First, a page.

Berkeley Kavli Retreat on Solar Energy Fuel Generation
Eli Yablonovitch, Electrical Engineering & Computer Sciences Dept., firstname.lastname@example.org
Alexis T. Bell, College of Chemistry, email@example.com
On Tuesday February 9th 2016, over 15 faculty at the Lawerence Berkeley Lab and UC Berkeley attended the Kavli ENSI Retreat on Solar Energy Fuel Generation. The retreat was organized by Profs. Eli Yablonovitch, Professor, Electrical Engineering & Computer Sciences Dept and Alexis Bell, Dow Professor of Sustainable Chemistry. The motivation of the retreat was as follows:
Since 1980, the real price of solar panels has dropped by a factor 50. This has resulted not simply from inevitable economies of scale, but rather was produced by discrete scientific and technical breakthroughs and insights over time. As a result, there is now significant penetration of solar panels for large-scale generation of electrical power. In fact, it is predicted that in the near future electrical power will be available at very low cost during the midday period. This excess capacity could be used to produce liquid fuels by electrochemical reduction of CO2 either directly or indirectly. In the latter case, CO2 can be reduced electrochemically to synthesis gas (a mixture of CO and H2), which can be converted to a variety liquid fuels using known technology.
We are motivated, therefore, to assess how solar energy can be converted economically to liquid fuels that can be stored for long periods and used when needed. If this were possible, the solar fuel industry could become much larger than the comparatively modest solar electric utility industry currently in existence. To achieve this goal, there are a number of requirements:
1. Electrocatalysts must be discovered and developed that produce high energy density, preferably liquid, fuels or gaseous products that can readily be converted to liquid fuels, e.g., ethene or synthesis gas
2. The price of solar panels must drop by an additional factor of 3 from their already low price.
3. Owing to the solar duty factor, 25%, the capital cost of electrolyzers must drop by a factor 4 at least and must be made more reliable than automotive fuel cells.
4. Low energy demand techniques need to be developed for the separation of water miscible products, e.g., alcohols, from aqueous electrolytes.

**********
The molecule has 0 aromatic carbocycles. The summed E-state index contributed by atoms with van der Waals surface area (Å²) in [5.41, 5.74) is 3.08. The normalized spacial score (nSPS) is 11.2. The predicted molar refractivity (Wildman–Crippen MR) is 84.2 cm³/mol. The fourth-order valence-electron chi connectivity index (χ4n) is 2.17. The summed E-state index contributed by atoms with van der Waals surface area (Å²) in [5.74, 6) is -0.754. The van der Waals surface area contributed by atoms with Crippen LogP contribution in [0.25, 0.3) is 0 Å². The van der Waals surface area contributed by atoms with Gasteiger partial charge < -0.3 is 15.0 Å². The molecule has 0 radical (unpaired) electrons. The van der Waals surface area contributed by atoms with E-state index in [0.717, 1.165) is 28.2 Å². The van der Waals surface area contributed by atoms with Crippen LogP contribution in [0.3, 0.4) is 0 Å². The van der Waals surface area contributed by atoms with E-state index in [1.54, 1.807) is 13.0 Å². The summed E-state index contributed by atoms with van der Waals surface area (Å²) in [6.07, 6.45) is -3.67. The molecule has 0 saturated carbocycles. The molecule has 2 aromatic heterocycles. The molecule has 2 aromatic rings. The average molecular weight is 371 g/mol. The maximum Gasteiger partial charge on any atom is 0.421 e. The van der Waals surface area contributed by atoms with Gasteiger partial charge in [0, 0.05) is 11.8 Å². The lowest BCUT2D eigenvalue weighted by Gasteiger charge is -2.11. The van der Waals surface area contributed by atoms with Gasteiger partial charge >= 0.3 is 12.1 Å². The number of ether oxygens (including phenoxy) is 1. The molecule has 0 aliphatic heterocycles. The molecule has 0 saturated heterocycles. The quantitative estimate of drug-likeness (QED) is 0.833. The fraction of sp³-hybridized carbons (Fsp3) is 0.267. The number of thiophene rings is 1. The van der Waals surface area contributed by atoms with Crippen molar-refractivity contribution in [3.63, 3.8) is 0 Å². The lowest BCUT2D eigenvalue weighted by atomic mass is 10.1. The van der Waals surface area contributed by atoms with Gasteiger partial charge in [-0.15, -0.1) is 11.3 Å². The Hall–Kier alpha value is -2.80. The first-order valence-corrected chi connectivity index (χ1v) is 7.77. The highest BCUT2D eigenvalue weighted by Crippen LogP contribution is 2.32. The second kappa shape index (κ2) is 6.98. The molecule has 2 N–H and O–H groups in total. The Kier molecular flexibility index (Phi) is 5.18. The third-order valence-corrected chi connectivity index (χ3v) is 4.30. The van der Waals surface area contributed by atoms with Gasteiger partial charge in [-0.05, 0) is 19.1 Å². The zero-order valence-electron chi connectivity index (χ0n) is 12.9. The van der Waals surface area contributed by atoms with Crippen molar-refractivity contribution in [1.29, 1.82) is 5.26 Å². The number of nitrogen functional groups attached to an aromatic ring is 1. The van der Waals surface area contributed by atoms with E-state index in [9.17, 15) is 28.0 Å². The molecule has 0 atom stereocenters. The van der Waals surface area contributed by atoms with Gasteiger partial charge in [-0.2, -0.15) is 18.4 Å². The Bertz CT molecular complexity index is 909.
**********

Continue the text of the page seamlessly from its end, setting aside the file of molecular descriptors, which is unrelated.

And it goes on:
Berkeley has the capacity to become the world leader in research on the conversion of solar energy to liquid fuels. We, therefore, propose that a Berkeley Kavli Retreat is needed to set research priorities and to discuss funding opportunities for a major scientific and engineering effort devoted to the chemical storage of solar energy.
The main conclusion of the Retreat was as follows:
We need to find new large markets for solar panels, since the over-building to panel factories in China has saturated the electric utility market. Solar panels are better matched to fuel production which can be stored, rather than the electric utility industry, where the peak demand is a poor match to the solar peak. This results in maximum solar penetration into electric utilities <10% on a yearly average basis. Thus we are led to electrolytic fuel production using the electricity from solar panels.
There are new discoveries in the electrolysis of aqueous solutions of carbon dioxide that directly produce higher hydrocarbons, including ethane and ethylene, which are especially valuable. Nonetheless the yield of these products remains well below 30%. Therefore the immediate emphasis should be placed on conventional electrolysis producing Hydrogen. This has several advantages. Hydrogen, as a product has multiple large markets:
1. The refinery and chemical process industries, including ammonia production.
2. To be blended in the natural gas pipeline network, at a partial pressure below hydrogen embrittlement of steel. This could represent a 10% partial pressure in natural gas, and a huge market. Natural gas is successfully stored, in annual seasonal cycles, in underground reservoirs.
3. For the fuel cell vehicle market which is growing rapidly.
In addition there is the prospect of employing the hydrogen in the Fischer-Tropsch process to create diesel fuel from carbon dioxide, if the work on direct hydrocarbon electrolysis falls short.
Each of these addressable markets for electrolytic hydrogen is larger than the electric utility market. Nonetheless, a Joule of fuel commands a lower price than a Joule of electricity. Therefore a further price reduction, about 3x below today’s depressed solar panel price will be needed demanding further research.
There is also a need to reduce the capital cost of Electrolyzers, owing to the 25% duty factor of solar electricity.
If these actions are taken, then solar panels will become the main source of primary energy, both electricity and fuels, by the middle of this century.